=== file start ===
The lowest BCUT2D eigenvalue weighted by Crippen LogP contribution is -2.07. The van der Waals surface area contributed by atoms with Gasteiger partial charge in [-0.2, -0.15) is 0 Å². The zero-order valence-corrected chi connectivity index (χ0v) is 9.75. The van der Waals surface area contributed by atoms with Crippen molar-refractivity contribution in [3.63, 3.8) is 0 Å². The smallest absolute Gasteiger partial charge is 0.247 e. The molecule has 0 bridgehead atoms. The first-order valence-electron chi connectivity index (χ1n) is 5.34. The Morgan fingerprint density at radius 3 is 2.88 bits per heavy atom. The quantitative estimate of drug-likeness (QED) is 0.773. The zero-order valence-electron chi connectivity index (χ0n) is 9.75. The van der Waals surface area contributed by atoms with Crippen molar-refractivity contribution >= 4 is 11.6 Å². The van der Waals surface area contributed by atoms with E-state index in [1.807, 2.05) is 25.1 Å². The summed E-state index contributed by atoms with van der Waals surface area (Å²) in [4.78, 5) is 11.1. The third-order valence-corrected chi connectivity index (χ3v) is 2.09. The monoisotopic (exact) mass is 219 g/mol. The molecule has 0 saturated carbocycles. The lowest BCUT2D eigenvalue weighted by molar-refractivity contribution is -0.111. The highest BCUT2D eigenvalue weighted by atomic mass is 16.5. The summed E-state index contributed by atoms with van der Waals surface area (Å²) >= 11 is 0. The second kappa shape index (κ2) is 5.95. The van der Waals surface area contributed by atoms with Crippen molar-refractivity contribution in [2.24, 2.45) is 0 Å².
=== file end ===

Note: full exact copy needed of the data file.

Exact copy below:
The lowest BCUT2D eigenvalue weighted by Crippen LogP contribution is -2.07. The van der Waals surface area contributed by atoms with Gasteiger partial charge in [-0.2, -0.15) is 0 Å². The zero-order valence-corrected chi connectivity index (χ0v) is 9.75. The van der Waals surface area contributed by atoms with Crippen molar-refractivity contribution in [3.63, 3.8) is 0 Å². The smallest absolute Gasteiger partial charge is 0.247 e. The molecule has 0 bridgehead atoms. The first-order valence-electron chi connectivity index (χ1n) is 5.34. The Morgan fingerprint density at radius 3 is 2.88 bits per heavy atom. The quantitative estimate of drug-likeness (QED) is 0.773. The zero-order valence-electron chi connectivity index (χ0n) is 9.75. The van der Waals surface area contributed by atoms with Crippen molar-refractivity contribution >= 4 is 11.6 Å². The van der Waals surface area contributed by atoms with E-state index in [1.807, 2.05) is 25.1 Å². The summed E-state index contributed by atoms with van der Waals surface area (Å²) in [4.78, 5) is 11.1. The third-order valence-corrected chi connectivity index (χ3v) is 2.09. The monoisotopic (exact) mass is 219 g/mol. The molecule has 0 saturated carbocycles. The lowest BCUT2D eigenvalue weighted by molar-refractivity contribution is -0.111. The highest BCUT2D eigenvalue weighted by atomic mass is 16.5. The summed E-state index contributed by atoms with van der Waals surface area (Å²) >= 11 is 0. The second kappa shape index (κ2) is 5.95. The van der Waals surface area contributed by atoms with Crippen molar-refractivity contribution in [2.24, 2.45) is 0 Å².